Valentine’s Day Opera Feast

A programme of operatic orchestral works, arias and duets

Majella Cullagh (soprano) & Gwyn Hughes Jones (tenor)

London Philharmonic Orchestra
David Parry


Reviewed by: John T. Hughes

Reviewed: 14 February, 2007
Venue: Southbank Centre, London – Queen Elizabeth Hall

To a packed house, on Valentine’s Day, the London Philharmonic presented an operatic evening under David Parry, with the Irish soprano Majella Cullagh and Welsh tenor Gwyn Hughes Jones as guests.

The concert began, in operatic style, with an overture: that to Rossini’s “Semiramide”. From a slow start it culminates in a rousing Rossinian crescendo, which the orchestra built with winning interjections from solo instrumentalists. The other piece in the first half for orchestra only was the ballet music that Gounod wrote for his opera “Faust” when it was performed at the Paris Opéra. At the opera’s premiere at the Théâtre Lyrique, no ballet was included. I suggest that first thoughts were best, for I find it is the most tedious music in the opera, though at the QEH we were spared the awful choreography and setting seen at Covent Garden. (I should say that in a note in the programme, Kevin Rundell, the LPO’s principal double bass, considers this ballet music “wonderful, truly moving”.) To open the concert’s second half was a composite suite from the two that exist from Bizet’s incidental music for “L’Arlésienne” (the first made by the composer, the second by Guiraud); this was more enjoyable. The LPO’s strings played smoothly and silkily in the quiet sections, with the full orchestra creating exciting sound under Parry’s energetic conducting in the closing ‘Farandole’. The sadness of the ‘Intermezzo’ from Puccini’s “Manon Lescaut” was movingly conveyed.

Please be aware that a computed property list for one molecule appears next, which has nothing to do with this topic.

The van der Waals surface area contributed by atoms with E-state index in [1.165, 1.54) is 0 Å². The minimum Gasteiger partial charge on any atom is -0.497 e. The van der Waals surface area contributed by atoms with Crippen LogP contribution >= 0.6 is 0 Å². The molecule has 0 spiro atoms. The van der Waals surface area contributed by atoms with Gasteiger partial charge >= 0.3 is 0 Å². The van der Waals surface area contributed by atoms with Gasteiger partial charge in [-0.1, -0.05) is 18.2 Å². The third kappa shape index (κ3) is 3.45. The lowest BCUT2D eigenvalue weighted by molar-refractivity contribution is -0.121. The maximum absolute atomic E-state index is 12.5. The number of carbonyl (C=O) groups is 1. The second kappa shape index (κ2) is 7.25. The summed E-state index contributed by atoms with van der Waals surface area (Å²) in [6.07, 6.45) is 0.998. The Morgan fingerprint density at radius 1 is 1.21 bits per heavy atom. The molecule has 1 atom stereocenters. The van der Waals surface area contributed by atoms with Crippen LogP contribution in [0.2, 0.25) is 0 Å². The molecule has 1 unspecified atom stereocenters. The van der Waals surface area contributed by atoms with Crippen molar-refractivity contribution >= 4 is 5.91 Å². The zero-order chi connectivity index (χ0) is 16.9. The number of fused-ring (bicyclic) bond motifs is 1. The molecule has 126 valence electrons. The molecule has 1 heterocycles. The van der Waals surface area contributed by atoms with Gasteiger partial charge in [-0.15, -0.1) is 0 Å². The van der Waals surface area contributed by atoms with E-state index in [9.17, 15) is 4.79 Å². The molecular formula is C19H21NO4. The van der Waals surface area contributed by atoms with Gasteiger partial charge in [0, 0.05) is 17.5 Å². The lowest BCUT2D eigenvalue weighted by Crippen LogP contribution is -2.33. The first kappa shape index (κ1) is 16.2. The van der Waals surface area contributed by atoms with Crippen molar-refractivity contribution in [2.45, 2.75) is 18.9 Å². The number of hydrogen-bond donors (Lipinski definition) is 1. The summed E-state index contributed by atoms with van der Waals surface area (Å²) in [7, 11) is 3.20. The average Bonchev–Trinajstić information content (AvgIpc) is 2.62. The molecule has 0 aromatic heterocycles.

On the vocal side we heard seven arias and four duets, beginning with Gwyn Hughes Jones singing ‘Una furtiva lagrima’ (Donizetti’s “L’Elisir d’amore”). A few catches in the voice betrayed nervousness, but the top was clear and the delivery of the penultimate line in head voice was a moment to savour. Also to be appreciated was his decision to sing the top note of the ‘Flower Song’ (Bizet’s “Carmen”) quietly, as written. Clear tone and good phrasing also pleased in Rodolfo’s aria to the newly met Mimì (Puccini’s “La bohème”).

Majella Cullagh responded to that with Mimì’s aria smoothly sung, and the two of them combined sweetly in ‘O soave fanciulla’. That ‘Bohème’ scene was the last item in the printed programme, but prior to that Cullagh had given us a lively rendition of ‘Mercè dilete amiche’, a bolero, from Verdi’s “I vespri siciliani”, which she seemed to enjoy singing. I certainly found the vocal flexibility and rhythmic insouciance highly satisfying. Less sparkling, but probably more difficult to sing because of some exposed high notes that need to be floated than flung out, is ‘Depuis le jour’ from Charpentier’s “Louise”. Those notes were indeed floated, with precision. Gounod appeared again: Juliette’s waltz-song fetching from the Irish soprano a fuller tone than one has heard from some French singers in the past.

“Faust” was revisited with the duet from Act Three. It took me back, for the first time I saw Majella Cullagh was when she took part in the National Opera Studio Showcase, in which she sang in this very duet. She and Hughes Jones produced rich sounds, but also sensitive touches, blending well and capturing the ecstasy of the lovers as Faust expresses his feelings for Marguerite. In the ‘Cherry Duet’ from Mascagni’s “L’amico Fritz”, the line occasionally lay a little low for Cullagh, but again the two singers matched each other well.

For an encore came the ‘Libiamo’ from Verdi’s “La traviata”. I feared that the audience was going to be asked to join in. Fortunately, the duet was sung properly rather than dumbed down. David Parry and the LPO gave good support in all the vocal selections.

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